The projects consisted in the design of a skate park and play area in Ballyfermot, West Dublin. Knowing of the potentially contested nature of any intervention in the public space, the competition was organised in two stages with a consultation process between them. The purpose was to try to address local concerns (visual of concrete bowls, potential noise impacts and issues with anti-social behaviour) before the proposals were finally drafted. The model discussed in this article was part of this consultation process.
For this case we tried a hybrid model consisting on a sandbox toolkit combined with digital capture. Further work was later carried out in order to bring the data captured into a parametric model. The sandbox toolkit allowed non expert designers to explain the types of geometries they were interested about. Using spheres, rulers and angles, BMX users were able to generate options for ideal combination of bowls, half pipes, spines and other landscape features where they could play tricks. A simple Kinect sensor would capture 3D data as well as image which could be later processed and fed into the master-plan.
The results of the consultation and usage of the model proved to be invaluable for the design process. On the one hand, BMX users and skaters, which initially were not willing to give feedback into the design team, saw the session as an opportunity to express them and make some form of wish list. What was interesting is that the level of specificity in the design conversations went far beyond what could have otherwise been possible. The design team learned about tricks, particular features and combination of movement that were later incorporated into the layout.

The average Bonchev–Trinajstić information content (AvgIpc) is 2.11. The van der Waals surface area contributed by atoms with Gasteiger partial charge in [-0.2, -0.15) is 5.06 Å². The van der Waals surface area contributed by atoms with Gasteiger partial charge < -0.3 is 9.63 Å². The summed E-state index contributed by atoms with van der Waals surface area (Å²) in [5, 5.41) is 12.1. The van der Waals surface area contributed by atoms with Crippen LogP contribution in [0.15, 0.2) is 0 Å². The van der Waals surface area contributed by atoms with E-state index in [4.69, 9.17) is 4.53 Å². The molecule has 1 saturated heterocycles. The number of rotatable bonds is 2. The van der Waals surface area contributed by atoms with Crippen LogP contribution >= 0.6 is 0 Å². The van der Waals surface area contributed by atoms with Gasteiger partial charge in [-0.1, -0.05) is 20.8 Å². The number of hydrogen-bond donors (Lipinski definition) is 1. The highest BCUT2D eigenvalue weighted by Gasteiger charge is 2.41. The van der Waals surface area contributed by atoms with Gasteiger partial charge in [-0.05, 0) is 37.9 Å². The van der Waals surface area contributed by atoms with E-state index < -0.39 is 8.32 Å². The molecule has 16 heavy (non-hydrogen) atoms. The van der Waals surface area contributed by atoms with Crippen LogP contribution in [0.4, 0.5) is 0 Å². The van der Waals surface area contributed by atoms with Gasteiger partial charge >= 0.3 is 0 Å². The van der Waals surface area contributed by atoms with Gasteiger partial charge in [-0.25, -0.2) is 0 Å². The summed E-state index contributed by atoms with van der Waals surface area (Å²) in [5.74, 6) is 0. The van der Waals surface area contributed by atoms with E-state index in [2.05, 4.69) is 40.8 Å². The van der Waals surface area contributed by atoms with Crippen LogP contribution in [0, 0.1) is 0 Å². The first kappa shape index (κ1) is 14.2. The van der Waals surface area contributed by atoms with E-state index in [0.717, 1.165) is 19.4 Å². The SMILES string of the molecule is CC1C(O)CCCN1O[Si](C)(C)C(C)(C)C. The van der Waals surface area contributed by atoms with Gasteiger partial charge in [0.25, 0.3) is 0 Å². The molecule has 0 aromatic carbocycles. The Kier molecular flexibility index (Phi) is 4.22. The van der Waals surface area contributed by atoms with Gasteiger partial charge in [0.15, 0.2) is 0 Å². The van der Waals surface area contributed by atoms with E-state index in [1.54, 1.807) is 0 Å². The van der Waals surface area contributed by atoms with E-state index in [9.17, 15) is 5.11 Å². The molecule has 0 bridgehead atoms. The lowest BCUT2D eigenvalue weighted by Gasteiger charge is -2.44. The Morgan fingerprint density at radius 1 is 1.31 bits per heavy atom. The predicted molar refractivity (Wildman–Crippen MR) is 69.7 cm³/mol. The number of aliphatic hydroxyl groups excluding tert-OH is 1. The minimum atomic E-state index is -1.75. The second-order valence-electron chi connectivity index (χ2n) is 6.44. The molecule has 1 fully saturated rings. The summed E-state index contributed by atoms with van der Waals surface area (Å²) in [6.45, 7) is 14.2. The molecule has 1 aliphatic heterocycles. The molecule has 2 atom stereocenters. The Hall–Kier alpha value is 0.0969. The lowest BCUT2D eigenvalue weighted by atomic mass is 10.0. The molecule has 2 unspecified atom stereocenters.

Coming back to the argument made before about the types of knowledge, the tacit quality of the design model allowed people to express and communicate far more efficiently that with any other means. It opened conversations on geometry, layout and affect that otherwise would simply be non-existent. This had a secondary effect in that the attitude of other members of the public also changed and different discussions with other groups (or domains as we have called them previously) such as parent, neighbours took place much more fluidly. This gave the designers clues about issues of safety (requiring location of play areas in close proximity to road), diversity of play (adding soft landscape bowls for younger kids) amongst others.
What came apparent from the experience of this project is that, given the right tools, people are likely to “jump into” design and be propositive. Those design proposals are a rich source of information for design teams as they embody the values and aspiration of final users while giving them a sense of ownership. Being able to define, frame and encourage that design experience so that it is productive for all parties is a skill that we argue should be apprehended by architects and landscape architects. What we are experiment in projects like this is to what point digital tools help foster this new form of thinking about design.